The Golden State Warriors have some hard choices on the horizon, but making one or two of them now could make the rest easier down the road.
Steph Curry will make $215 million over the next four years and, in all likelihood, finish his career in a Dubs uniform. The same certainty does not necessarily apply to Klay Thompson and Draymond Green, Curry’s partners in dynasticism over the last decade in the Bay. The futures of first-time All Star Andrew Wiggins and breakout offensive player Jordan Poole in Golden State are also up in the air.
The potential exists for all of these long-term contract concerns to come to a head next offseason. But the Warriors’ front office also has the option to clear some of the financial uncertainty up by offering a couple of extensions now in the hopes of keeping everyone together — or, at worst, losing just one of the four players in question to a competing franchise.
The question then becomes: With whom do the Warriors begin? Despite the way Green’s offensive game has aged and the money he can command is probably incommensurate with what he can offer on the court, one NBA writer believes the Dubs need to start with a deal for him and let the rest of the dominoes fall from there.
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Green, Wiggins Are Dominoes Who Should Fall First in Golden State
Eric Pincus of Bleacher Report on Wednesday, August 10, laid out the argument for locking up Green first, and then Wiggins, while kicking the can down the road on Thompson and Poole.
The Warriors will do whatever they can to repeat as champions, but it’s nearly time to make serious financial decisions. There has to be a limit to how much the franchise can pay out with massive luxury taxes ($400-$500 million could be a reality if Golden State keeps everyone).
Draymond Green can opt out early and start a new extension starting at almost $31 million with the 2023-24 season. An extension for Andrew Wiggins could begin at a projected $39.9 million. Klay Thompson is less urgent, locked in at $43.2 million for 2023-24, but he can add three additional seasons starting at nearly $49 million.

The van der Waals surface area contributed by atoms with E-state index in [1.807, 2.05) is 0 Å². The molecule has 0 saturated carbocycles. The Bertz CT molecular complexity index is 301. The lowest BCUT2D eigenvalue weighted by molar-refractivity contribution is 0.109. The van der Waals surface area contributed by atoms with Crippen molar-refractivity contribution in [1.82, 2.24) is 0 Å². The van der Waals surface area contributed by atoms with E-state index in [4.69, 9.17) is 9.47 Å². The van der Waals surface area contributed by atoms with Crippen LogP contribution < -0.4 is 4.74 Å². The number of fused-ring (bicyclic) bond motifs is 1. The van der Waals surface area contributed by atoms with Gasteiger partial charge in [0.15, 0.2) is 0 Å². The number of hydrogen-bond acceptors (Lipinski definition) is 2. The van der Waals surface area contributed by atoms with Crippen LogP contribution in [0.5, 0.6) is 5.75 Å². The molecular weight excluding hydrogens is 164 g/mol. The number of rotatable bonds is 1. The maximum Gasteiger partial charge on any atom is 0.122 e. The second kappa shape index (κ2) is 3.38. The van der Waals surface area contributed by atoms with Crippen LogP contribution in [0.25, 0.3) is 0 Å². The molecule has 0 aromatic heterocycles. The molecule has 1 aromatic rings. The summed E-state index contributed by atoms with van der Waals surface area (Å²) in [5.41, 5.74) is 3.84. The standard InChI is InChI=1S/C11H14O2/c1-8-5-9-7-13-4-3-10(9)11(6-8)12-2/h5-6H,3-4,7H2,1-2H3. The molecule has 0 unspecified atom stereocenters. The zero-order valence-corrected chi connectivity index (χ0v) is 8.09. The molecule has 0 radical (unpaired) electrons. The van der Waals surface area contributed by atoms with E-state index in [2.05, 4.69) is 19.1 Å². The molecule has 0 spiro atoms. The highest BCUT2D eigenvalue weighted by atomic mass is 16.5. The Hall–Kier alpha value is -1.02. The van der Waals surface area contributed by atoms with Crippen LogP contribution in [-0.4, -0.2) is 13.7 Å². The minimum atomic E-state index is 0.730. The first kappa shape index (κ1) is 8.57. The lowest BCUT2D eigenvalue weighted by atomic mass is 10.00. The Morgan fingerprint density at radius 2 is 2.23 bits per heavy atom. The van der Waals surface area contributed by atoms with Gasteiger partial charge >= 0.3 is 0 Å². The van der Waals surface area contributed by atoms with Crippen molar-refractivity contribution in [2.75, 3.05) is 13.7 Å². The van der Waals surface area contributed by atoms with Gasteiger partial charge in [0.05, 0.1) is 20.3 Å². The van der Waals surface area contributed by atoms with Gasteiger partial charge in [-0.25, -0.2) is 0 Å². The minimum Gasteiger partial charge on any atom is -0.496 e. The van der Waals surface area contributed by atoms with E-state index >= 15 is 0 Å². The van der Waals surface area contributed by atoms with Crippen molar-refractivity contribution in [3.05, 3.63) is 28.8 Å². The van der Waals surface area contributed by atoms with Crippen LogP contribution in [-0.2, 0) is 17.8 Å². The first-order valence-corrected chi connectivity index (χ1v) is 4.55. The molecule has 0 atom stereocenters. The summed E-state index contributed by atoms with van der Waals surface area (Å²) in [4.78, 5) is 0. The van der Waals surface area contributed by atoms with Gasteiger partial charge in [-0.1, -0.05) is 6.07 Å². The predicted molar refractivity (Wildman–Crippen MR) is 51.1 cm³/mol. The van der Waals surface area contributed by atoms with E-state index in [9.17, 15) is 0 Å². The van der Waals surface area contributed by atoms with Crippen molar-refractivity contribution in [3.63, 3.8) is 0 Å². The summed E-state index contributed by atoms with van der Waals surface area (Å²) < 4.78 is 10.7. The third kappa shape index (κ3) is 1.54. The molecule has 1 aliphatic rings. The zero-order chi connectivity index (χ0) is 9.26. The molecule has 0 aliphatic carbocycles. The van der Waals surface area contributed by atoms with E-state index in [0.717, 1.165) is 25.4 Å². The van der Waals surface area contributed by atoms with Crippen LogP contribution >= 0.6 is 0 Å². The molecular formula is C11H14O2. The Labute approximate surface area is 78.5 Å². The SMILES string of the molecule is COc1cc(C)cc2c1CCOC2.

Knowing how much Green and Wiggins will cost might help budget for Jordan Poole. The Warriors should wait on Thompson and try to compromise with Green and Wiggins — though neither may be eager to rush into a smaller extension.
To Pincus’ point, Green has already stated unequivocally that he expects the team to offer him a max deal. Such an agreement, however, would pay the now-33-year-old Green north of $164 million over the next five seasons and wouldn’t expire until the forward turns 37, per Anthony Slater and Marcus Thompson II of The Athletic.
If the organization decides to pay Green that much money, it all but closes the door on the ability to keep both Wiggins and Poole, assuming that Thompson will be the same kind of priority that Curry was.
“All indications, though, are that the Warriors have no plans to offer Green a maximum extension, and there isn’t any current traction on any type of extension,” Slater and Thompson wrote on July 27.
Wiggins, too, is hard to justify at a full max that begins at $40 million a season and pushes upward from there. The two-way forward’s defense and rebounding proved particularly crucial to the Dubs’ title run this season, and while he struggled from behind the arc as the postseason wore on, Wiggins shot a career best 39.3 percent from the 3-point line in 2021-22.
“For Wiggins and the Warriors to meet in the same ballpark, all indications are the opening number must start below his max. But how much lower? That’s the larger question that’ll define whether anything gets done,” Slater and Thompson explained.
Warriors Need Green, Wiggins to Take Less Than Max Extensions
Both players have indicated publicly their desire to continue playing basketball in the Bay Area, which means they may be willing to work with the Warriors on tactical discounts. The reality that Green and Wiggins may not command maximum contract values from other desirable destinations around the NBA could also factor in to the numbers each man is willing to accept.
“There aren’t a ton of teams with enough projected cap space to easily offer Wiggins a contract that begins near $35 million or above,” Slater and Thompson said. “But they exist.”
It would probably be erroneous simply to assume that Golden State will offer Thompson a max contract extension when the time comes, as he looked a bit slower and a bit older this season coming off two catastrophic injuries (an ACL tear and an achilles tendon rupture) that sidelined him for two and a half years.
That said, aside from Curry, there may be no player in Golden State history more popular with the fans than Thompson. And if he comes back looking more like his pre-injury self next season, parting ways with the sharpshooter would be a hard sell for general manager Bob Myers and head coach Steve Kerr, indeed.
Another factor to consider is that the NBA’s salary cap is expected to continue to rise annually, with a spike likely coming in 2024 following the negotiation of new television contracts. Under that scenario, $30 million to $40 million for players like Green and Wiggins won’t necessarily carry the sting that those salaries do today.
Such will certainly be the case if the Warriors prove able to pay them both, re-sign Thompson, extend Poole and keep the core of a championship team together for years to come.